Certain adjectives fit certain public figures so perfectly that they become Homeric epithets. The Anglo-Saxon king Æthelred (966–1016) is known to us commoners as The Unready, a mistranslation of an Old English word meaning “ill advised.” President Obama was frequently tagged with aloof – disregarding his deeply empathetic side, beautifully revealed in this recent New York Times Sunday Magazine article about the Office of Presidential Correspondence. The engine of paranoia, fury, and malign intelligence that drove the 37th U.S. president eventually gave rise to its own adjective: Nixonian.
The current occupant of the White House has spent only a little more than two weeks on the job. Yet already one word is appearing so often in connection with him that it merits close attention: vainglorious.
I have to say, this administration has certainly given the word "vainglorious" a workout.
— Kyrie O'Connor (@KyrieMeMo) February 2, 2017
Vainglorious has appeared twice in the New Yorker since Inauguration Day. Here’s the headline of a story by Robin Wright.
The kicker repeated the word: “But it’s hard to see how America’s new leader will recoup from a performance so shallow, irreverent, and vainglorious.”
The second New Yorker article to link Trump and vainglorious was a Daily Comment by Jiayang Fan published on February 2. Fan, an immigrant from China, wrote: “In the next four to eight years, American children will be born in a country led by a vainglorious man who wishes to fit facts—and their future—into the convenient shape of his ego.”
The New York Times has used vainglorious at least three times in the last two and a half weeks. An editorial by the paper’s editorial board, “What President Trump Doesn’t Get About America,” commented on the inaugural speech:
Vainglorious on a podium where other presidents have presented themselves as fellow citizens, preening where they have been humble, Mr. Trump declared that under him America will “bring back our jobs” and “bring back our borders,” “bring back our wealth” and “bring back our dreams.”
A Times Sunday Magazine “First Words” column about the over- and mis-use of “humbled” asked “When did humility get so cocky and vainglorious?” And an op-ed by Frank Bruni repeated “vainglorious” and added “cockamamie” to a description of Trump’s C.I.A. speech.
Vainglorious is getting a workout outside the U.S., too. An opinion piece in New Zealand’s Dominion Post called Trump “an impulsive, narcissistic, vengeful, ignorant, vainglorious bully.” The Sydney Morning Herald called him “the Mad King: volatile, vainglorious, and untrustworthy.”
Twitter hasn’t been shy about the V-word, either.
He has no views. He's a vainglorious puppet surrounded by Nazis and kleptocrats. https://t.co/jZJEE6YFmd— Evan DeSimone (@Smorgasboredom) February 2, 2017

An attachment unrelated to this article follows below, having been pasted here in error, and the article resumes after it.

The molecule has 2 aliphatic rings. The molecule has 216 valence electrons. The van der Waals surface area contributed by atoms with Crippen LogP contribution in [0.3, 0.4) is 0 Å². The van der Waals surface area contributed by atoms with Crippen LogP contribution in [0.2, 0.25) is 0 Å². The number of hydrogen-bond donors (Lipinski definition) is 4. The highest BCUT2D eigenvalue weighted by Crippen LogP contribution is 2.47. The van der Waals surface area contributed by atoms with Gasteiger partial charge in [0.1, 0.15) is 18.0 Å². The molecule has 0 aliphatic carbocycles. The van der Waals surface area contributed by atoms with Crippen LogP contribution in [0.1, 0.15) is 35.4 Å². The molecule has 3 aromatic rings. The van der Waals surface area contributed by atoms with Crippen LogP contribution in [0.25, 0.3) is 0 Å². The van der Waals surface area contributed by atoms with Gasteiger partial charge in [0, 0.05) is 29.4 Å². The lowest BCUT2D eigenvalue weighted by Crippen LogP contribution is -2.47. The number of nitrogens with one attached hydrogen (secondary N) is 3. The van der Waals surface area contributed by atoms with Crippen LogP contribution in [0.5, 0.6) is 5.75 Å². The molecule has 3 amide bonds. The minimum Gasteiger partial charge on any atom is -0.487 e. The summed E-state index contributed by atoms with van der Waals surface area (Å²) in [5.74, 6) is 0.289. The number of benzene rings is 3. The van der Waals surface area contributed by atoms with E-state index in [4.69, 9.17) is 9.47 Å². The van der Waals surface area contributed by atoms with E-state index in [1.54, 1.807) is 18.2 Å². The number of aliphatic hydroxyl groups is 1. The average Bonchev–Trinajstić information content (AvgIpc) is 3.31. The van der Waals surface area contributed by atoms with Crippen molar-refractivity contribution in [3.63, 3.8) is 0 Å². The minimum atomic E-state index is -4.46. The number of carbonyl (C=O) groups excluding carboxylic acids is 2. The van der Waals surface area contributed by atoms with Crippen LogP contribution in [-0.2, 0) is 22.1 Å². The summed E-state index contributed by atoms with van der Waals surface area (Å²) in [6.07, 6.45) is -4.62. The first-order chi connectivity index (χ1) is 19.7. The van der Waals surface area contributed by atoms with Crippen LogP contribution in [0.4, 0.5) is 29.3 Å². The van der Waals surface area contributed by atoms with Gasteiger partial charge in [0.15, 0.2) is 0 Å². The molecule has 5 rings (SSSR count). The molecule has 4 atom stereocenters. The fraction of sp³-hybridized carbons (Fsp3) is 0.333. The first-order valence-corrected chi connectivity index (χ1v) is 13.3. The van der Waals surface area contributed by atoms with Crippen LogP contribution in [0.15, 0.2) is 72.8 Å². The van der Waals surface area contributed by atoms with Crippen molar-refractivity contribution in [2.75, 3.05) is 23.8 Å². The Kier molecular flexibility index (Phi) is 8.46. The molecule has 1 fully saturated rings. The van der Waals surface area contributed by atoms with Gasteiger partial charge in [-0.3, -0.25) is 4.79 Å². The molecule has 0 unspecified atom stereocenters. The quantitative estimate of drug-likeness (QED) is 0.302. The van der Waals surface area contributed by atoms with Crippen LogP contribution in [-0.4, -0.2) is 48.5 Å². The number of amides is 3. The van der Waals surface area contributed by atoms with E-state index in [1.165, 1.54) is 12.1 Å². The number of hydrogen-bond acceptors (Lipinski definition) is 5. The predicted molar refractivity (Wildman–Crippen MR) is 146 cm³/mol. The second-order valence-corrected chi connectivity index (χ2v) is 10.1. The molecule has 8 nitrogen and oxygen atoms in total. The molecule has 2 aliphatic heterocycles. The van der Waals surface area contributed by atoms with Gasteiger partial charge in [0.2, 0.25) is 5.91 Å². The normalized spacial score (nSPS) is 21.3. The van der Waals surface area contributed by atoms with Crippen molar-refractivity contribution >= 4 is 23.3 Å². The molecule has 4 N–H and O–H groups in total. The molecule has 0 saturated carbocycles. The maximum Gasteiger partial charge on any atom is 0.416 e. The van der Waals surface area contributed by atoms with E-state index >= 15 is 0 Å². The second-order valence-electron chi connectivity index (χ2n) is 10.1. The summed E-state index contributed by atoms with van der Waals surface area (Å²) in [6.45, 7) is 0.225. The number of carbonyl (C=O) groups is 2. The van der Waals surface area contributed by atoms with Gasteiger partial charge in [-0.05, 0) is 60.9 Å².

What evil looks like in the real world-- here is Donald Trump: selfish, vainglorious, eager to prop up his ego no matter who it hurts— Eric Rosenfield (@ericrosenfield) January 28, 2017
Cheetolini is now my favorite nickname for Vainglorious Leader. https://t.co/FEWhDC5eo4— So-Called Gosnell (@infinite_me) February 5, 2017
Vainglorious is a relatively old word in English: the OED’s earliest citations are from the first half of the 15th century. The noun vainglory is even older, dating back to the early 14th century. The noun was imported from Latin vana gloria; it’s defined as “glory that is vain, empty, or worthless; inordinate or unwarranted pride in one's accomplishments or qualities; disposition or tendency to exalt oneself unduly; idle boasting or vaunting.” If it hadn’t existed before the Age of Trump, someone doubtless would have coined it, because there are occasions for which only a puffed-up four-syllable word beginning with “vain” will do.*
My favorite Vainglorious Trump story has a special vanity twist. It comes from Vanity Fair publisher Graydon Carter, who co-founded and edited the satirical magazine Spy (1986–1998). In the Spy era, Trump was just a striving real-estate guy from Queens, and the magazine took special glee in mocking him. In the November 2015 issue of Vanity Fair, Carter reminisced about those days:
Like so many bullies, Trump has skin of gossamer. He thinks nothing of saying the most hurtful thing about someone else, but when he hears a whisper that runs counter to his own vainglorious self-image, he coils like a caged ferret. Just to drive him a little bit crazy, I took to referring to him as a “short-fingered vulgarian” in the pages of Spy magazine. That was more than a quarter of a century ago. To this day, I receive the occasional envelope from Trump. There is always a photo of him—generally a tear sheet from a magazine. On all of them he has circled his hand in gold Sharpie in a valiant effort to highlight the length of his fingers. I almost feel sorry for the poor fellow because, to me, the fingers still look abnormally stubby. The most recent offering arrived earlier this year, before his decision to go after the Republican presidential nomination. Like the other packages, this one included a circled hand and the words, also written in gold Sharpie: “See, not so short!” I sent the picture back by return mail with a note attached, saying, “Actually, quite short.” Which I can only assume gave him fits.